23 March 1836. In London, at 12 o’clock all those who had taken up such dissent and neutralities on the line of the Great Northern railway assembled at Brown’s Hotel Palace Yard and about 2 o’clock went to the committee which sat in the members waiting room. O’Connell and Gladstone were upon it. It appeared that the standing orders had not been complied with inasmuch as the deposit of plans with each Clerk of the Peace was only a plan as far as his particular county or district went, instead of the whole line. There was no petition from owners and occupiers and the plan lodged at the Private Bill office was not a duplicate of that lodged with the Clerk of the Peace of Middlesex inasmuch as it was on a different scale. It is likely to be thrown out on the above grounds. I gave in my neutralities, got away at 4, dined at 5 and left town by the Edinburgh Mail outside as far as Stamford, the inside being full, and then inside to Newark, a very rainy morning.
24 March 1836. I reached Newark about 9½ o’clock, dressed and went to the Poor Law Union meeting at 10½ o’clock. Sir Robert Heron proposed and Mr Dalby seconded me for the Clerkship to the Board of Guardians which was carried unanimously. Robert Caparn was elected Auditor, Hardy, Procter and Tinley relieving officers. The meeting lasted till 4 o’clock.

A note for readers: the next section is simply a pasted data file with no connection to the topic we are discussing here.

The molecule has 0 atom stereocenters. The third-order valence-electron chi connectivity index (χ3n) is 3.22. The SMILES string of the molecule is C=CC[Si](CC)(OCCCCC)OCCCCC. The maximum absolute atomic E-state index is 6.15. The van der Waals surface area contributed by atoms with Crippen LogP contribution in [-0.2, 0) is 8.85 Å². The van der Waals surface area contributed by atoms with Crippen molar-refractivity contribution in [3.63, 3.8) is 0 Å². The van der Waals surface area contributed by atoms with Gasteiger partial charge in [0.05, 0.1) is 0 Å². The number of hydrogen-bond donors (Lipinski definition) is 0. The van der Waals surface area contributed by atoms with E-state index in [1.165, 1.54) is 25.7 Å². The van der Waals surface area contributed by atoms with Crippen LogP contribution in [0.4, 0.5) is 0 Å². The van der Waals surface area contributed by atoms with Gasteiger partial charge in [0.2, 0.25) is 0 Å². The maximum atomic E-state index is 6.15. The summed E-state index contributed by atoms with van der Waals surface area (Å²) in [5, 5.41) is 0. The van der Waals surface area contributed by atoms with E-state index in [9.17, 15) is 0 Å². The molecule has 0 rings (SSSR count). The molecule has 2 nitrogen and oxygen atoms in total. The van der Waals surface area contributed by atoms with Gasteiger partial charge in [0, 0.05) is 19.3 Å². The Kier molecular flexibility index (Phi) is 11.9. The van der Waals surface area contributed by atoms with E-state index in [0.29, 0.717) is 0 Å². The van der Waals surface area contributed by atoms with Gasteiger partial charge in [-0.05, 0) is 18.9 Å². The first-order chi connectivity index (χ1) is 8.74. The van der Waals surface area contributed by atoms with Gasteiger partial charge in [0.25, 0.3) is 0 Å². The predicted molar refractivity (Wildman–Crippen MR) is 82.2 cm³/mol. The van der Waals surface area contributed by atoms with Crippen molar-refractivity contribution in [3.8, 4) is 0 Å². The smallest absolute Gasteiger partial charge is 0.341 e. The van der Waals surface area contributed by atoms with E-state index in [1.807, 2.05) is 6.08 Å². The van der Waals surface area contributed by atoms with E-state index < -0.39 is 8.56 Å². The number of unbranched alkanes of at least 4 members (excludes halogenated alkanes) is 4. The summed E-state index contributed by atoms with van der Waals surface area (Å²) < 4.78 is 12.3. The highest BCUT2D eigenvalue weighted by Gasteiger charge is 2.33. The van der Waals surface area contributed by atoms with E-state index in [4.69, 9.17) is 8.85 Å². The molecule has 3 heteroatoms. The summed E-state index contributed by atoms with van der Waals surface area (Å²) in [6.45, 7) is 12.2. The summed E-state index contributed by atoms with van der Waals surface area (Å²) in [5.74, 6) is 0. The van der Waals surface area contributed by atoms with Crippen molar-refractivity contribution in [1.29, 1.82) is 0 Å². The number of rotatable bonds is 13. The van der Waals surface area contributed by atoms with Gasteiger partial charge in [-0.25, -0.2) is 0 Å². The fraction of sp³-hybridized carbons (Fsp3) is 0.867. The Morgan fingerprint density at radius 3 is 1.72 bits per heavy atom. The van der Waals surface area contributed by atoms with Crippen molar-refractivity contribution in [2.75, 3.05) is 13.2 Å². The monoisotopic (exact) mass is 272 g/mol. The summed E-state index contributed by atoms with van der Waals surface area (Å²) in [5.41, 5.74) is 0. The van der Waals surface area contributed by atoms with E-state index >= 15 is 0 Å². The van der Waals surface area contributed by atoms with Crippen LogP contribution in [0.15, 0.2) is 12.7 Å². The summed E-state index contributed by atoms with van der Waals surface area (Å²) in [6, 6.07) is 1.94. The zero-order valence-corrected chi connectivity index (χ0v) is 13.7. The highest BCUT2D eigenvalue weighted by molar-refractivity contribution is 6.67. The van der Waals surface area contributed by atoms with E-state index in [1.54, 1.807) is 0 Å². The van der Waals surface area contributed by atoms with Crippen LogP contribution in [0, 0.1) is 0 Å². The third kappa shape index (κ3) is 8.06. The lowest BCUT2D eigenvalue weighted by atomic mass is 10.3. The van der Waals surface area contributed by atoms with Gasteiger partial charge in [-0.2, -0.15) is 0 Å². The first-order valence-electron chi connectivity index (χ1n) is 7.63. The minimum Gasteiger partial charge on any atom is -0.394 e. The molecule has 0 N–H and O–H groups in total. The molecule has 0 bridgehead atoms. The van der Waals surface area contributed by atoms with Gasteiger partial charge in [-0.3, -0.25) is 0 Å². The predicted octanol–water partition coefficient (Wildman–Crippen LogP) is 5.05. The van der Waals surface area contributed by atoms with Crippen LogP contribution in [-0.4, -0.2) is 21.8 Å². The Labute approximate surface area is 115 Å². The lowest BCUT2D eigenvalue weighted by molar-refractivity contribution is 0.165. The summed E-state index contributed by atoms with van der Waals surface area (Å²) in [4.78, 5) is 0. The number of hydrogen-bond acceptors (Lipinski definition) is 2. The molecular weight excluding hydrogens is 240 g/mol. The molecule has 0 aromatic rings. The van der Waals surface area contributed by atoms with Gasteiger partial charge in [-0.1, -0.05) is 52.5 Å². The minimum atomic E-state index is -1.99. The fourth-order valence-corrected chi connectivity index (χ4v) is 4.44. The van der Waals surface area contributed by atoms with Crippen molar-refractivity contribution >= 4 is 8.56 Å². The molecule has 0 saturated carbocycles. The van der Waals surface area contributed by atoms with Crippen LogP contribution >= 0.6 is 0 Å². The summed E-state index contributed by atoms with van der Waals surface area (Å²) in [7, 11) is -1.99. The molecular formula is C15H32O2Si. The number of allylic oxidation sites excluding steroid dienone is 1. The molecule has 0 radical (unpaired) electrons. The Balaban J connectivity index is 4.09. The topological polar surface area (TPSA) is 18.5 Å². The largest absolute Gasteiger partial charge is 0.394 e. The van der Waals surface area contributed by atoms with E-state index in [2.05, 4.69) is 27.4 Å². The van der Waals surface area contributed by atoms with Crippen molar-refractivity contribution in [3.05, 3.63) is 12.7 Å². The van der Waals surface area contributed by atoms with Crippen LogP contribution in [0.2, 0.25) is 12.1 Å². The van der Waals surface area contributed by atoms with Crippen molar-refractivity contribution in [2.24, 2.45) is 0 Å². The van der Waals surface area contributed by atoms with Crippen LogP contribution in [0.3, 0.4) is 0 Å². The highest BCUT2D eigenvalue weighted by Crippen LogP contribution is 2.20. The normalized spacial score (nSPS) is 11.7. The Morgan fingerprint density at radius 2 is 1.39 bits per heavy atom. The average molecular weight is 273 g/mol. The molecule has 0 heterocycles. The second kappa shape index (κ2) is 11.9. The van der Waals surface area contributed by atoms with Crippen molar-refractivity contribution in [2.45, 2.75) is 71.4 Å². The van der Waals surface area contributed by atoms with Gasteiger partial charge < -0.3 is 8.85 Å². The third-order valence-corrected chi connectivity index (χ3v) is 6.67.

30 March 1836. In the office all day. My father got home from Warwick having lost the Kelham Bridge Cause.
2 April 1836. Newark Borough Sessions. I prosecuted them all, one for assault with intent to commit a rape and 3 or 4 felonies. I afterwards dined with the Recorder (Clarke) at Lawton’s, my father and six or seven others were there.
8 April 1836. In the office all day, excepting an hour or two at the County Sessions where we had three appeals, of which we won two and lost one.
11 April 1836. Meeting of the Board of Guardians at Newark after which I was in the office till dinner.
20 April 1836. [At Nottingham] I went to Leeson and Gells after breakfast and examined some deeds at Smith’s Bank, after which I called on Percy about the Bingham Union and at 12 o’clock met Mr Abbott at the “White Lion” on the part of Mr Edge with whom I went to Mr Moore’s Bank and orders were given for having £10,000, part of Mr Pocklington’s purchase money for his Muskham Estate, laid out in the 3 per cent consols. Dined at the “White Lion” and got home per coach at 7 and went to Dr Chandos’ for the evening.